1. In this appeal Mr. Satyanarayana Rao has raised a preliminary point that no appeal lies. The facts are as follows : The appellants were defendants 2 to 14 in three suits-O. S. Nos. 58, 82 and 83 of 1943. There is no appeal by defendant 1. Before suits, attachments before judgment of substantially all the debtors' properties were effected. On 21st March 1943, the defendants' vakil left hurriedly for Benares to be present with his son, who was stated to be sick with small-pox. On 22nd March, it is said that an oral request was made by defendant 3 for an adjournment. On 25th March, I.A. No. 528 of 1943 was filed-an application to adjourn the case to 5th April which was dismissed; and on that day, ex parte decrees were passed in the three suits. On 2nd April 1943, I.A. Nos. 568, 569 and 570 were filed praying to set aside the three ex parte decrees. On 5th July 1943, an order was passed and in the judgment, the learned Judge said:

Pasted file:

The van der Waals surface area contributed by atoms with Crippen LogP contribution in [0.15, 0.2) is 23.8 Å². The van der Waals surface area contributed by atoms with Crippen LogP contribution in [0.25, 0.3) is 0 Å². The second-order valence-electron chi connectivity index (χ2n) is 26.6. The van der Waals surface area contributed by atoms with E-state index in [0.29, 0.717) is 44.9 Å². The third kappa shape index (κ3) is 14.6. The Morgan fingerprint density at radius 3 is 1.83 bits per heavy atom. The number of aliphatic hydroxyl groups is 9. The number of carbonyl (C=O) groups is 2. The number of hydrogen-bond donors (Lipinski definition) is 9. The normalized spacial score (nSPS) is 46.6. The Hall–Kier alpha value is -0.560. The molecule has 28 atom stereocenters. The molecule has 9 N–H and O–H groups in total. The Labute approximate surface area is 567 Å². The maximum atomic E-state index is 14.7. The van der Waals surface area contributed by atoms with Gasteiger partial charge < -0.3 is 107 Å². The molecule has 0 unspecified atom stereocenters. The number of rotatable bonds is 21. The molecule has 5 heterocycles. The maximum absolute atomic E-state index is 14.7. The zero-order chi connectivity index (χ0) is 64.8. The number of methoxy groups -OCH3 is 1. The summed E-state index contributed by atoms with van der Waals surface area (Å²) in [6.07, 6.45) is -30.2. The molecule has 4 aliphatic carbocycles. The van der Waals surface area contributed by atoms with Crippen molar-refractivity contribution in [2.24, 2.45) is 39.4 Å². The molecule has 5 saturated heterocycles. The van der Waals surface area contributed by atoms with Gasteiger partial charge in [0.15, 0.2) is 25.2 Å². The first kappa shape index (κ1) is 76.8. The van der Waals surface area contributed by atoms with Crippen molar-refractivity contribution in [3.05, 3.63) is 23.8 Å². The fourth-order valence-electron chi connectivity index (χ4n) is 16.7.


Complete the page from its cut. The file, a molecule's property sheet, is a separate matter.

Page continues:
On the whole, I should think that the suits should be restored and sufficient costs should be awarded to the respondents as a panacea as was done by his Lordship in the ease quoted above, Venkateswara v. Subramaniam A.I.R. 1939 Mad. 974. I therefore order the petitioner to pay Rs. 100 for costs of the respondents irrespective of the result in the suits within 15 days from this date. They shall also deposit costs of the suits as a condition precedent before the trial of the suits which are hereby restored to file and posted peremptorily to 26th July 1943. In default, the petitions will stand dismissed with costs.
The decretal order on that judgment was: